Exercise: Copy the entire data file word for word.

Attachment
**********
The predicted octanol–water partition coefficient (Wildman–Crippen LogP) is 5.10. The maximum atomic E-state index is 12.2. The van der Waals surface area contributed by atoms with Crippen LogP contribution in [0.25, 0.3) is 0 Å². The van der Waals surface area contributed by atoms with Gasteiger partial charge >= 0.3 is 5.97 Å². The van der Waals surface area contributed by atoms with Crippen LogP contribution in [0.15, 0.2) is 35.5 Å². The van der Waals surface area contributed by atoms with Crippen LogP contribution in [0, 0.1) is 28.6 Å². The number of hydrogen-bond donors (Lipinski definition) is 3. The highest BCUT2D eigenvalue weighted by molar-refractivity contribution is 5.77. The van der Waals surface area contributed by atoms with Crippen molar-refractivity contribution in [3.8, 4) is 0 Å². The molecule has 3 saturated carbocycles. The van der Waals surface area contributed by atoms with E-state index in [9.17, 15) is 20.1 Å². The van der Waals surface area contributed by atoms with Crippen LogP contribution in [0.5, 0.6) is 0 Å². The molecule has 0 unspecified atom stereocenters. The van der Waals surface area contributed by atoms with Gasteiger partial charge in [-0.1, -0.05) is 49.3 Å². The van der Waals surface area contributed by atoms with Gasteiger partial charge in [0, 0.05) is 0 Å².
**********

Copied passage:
The predicted octanol–water partition coefficient (Wildman–Crippen LogP) is 5.10. The maximum atomic E-state index is 12.2. The van der Waals surface area contributed by atoms with Crippen LogP contribution in [0.25, 0.3) is 0 Å². The van der Waals surface area contributed by atoms with Gasteiger partial charge >= 0.3 is 5.97 Å². The van der Waals surface area contributed by atoms with Crippen LogP contribution in [0.15, 0.2) is 35.5 Å². The van der Waals surface area contributed by atoms with Crippen LogP contribution in [0, 0.1) is 28.6 Å². The number of hydrogen-bond donors (Lipinski definition) is 3. The highest BCUT2D eigenvalue weighted by molar-refractivity contribution is 5.77. The van der Waals surface area contributed by atoms with Crippen molar-refractivity contribution in [3.8, 4) is 0 Å². The molecule has 3 saturated carbocycles. The van der Waals surface area contributed by atoms with E-state index in [9.17, 15) is 20.1 Å². The van der Waals surface area contributed by atoms with Crippen LogP contribution in [0.5, 0.6) is 0 Å². The molecule has 0 unspecified atom stereocenters. The van der Waals surface area contributed by atoms with Gasteiger partial charge in [-0.1, -0.05) is 49.3 Å². The van der Waals surface area contributed by atoms with Gasteiger partial charge in [0, 0.05) is 0 Å².